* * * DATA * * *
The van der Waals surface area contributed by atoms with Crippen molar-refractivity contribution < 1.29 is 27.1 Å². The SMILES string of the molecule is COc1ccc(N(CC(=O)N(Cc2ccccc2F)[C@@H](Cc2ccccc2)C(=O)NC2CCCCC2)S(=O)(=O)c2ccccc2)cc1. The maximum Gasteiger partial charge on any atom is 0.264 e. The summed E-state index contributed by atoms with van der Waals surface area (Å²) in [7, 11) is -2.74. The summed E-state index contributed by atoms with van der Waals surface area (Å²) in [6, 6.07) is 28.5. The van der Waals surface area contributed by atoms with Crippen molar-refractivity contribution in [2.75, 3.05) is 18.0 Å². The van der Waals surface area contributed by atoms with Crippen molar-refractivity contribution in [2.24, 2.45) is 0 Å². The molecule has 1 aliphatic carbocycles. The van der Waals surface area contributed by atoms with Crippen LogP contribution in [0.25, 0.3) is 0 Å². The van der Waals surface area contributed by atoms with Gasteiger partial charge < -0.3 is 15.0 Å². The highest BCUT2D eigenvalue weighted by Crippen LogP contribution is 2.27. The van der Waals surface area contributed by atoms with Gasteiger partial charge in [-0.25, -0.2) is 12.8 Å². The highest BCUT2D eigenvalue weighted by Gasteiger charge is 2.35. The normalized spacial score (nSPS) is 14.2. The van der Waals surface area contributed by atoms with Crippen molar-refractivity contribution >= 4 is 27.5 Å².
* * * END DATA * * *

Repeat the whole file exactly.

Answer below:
The van der Waals surface area contributed by atoms with Crippen molar-refractivity contribution < 1.29 is 27.1 Å². The SMILES string of the molecule is COc1ccc(N(CC(=O)N(Cc2ccccc2F)[C@@H](Cc2ccccc2)C(=O)NC2CCCCC2)S(=O)(=O)c2ccccc2)cc1. The maximum Gasteiger partial charge on any atom is 0.264 e. The summed E-state index contributed by atoms with van der Waals surface area (Å²) in [7, 11) is -2.74. The summed E-state index contributed by atoms with van der Waals surface area (Å²) in [6, 6.07) is 28.5. The van der Waals surface area contributed by atoms with Crippen molar-refractivity contribution in [2.75, 3.05) is 18.0 Å². The van der Waals surface area contributed by atoms with Crippen molar-refractivity contribution in [2.24, 2.45) is 0 Å². The molecule has 1 aliphatic carbocycles. The van der Waals surface area contributed by atoms with Crippen LogP contribution in [0.25, 0.3) is 0 Å². The van der Waals surface area contributed by atoms with Gasteiger partial charge < -0.3 is 15.0 Å². The highest BCUT2D eigenvalue weighted by Crippen LogP contribution is 2.27. The van der Waals surface area contributed by atoms with Gasteiger partial charge in [-0.25, -0.2) is 12.8 Å². The highest BCUT2D eigenvalue weighted by Gasteiger charge is 2.35. The normalized spacial score (nSPS) is 14.2. The van der Waals surface area contributed by atoms with Crippen molar-refractivity contribution >= 4 is 27.5 Å².